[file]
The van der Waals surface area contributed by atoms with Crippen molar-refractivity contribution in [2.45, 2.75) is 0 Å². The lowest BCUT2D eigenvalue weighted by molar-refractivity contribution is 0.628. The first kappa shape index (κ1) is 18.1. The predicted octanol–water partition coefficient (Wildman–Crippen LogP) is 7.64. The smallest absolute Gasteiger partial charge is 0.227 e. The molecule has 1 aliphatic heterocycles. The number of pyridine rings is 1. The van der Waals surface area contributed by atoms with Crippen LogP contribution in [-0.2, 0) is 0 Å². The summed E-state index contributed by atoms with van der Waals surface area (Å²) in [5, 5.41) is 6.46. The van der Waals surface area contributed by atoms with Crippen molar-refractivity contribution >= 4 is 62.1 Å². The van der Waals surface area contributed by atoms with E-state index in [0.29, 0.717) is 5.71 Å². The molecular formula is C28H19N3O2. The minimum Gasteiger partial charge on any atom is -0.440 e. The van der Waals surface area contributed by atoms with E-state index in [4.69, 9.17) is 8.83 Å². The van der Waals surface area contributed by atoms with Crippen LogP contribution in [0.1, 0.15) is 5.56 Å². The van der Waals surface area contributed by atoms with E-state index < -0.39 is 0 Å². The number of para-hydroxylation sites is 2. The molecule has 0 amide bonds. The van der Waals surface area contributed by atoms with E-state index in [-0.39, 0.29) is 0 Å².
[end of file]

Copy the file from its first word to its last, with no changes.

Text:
The van der Waals surface area contributed by atoms with Crippen molar-refractivity contribution in [2.45, 2.75) is 0 Å². The lowest BCUT2D eigenvalue weighted by molar-refractivity contribution is 0.628. The first kappa shape index (κ1) is 18.1. The predicted octanol–water partition coefficient (Wildman–Crippen LogP) is 7.64. The smallest absolute Gasteiger partial charge is 0.227 e. The molecule has 1 aliphatic heterocycles. The number of pyridine rings is 1. The van der Waals surface area contributed by atoms with Crippen LogP contribution in [-0.2, 0) is 0 Å². The summed E-state index contributed by atoms with van der Waals surface area (Å²) in [5, 5.41) is 6.46. The van der Waals surface area contributed by atoms with Crippen molar-refractivity contribution >= 4 is 62.1 Å². The van der Waals surface area contributed by atoms with E-state index in [0.29, 0.717) is 5.71 Å². The molecular formula is C28H19N3O2. The minimum Gasteiger partial charge on any atom is -0.440 e. The van der Waals surface area contributed by atoms with E-state index in [4.69, 9.17) is 8.83 Å². The van der Waals surface area contributed by atoms with Crippen LogP contribution in [0.1, 0.15) is 5.56 Å². The van der Waals surface area contributed by atoms with E-state index < -0.39 is 0 Å². The number of para-hydroxylation sites is 2. The molecule has 0 amide bonds. The van der Waals surface area contributed by atoms with E-state index in [-0.39, 0.29) is 0 Å².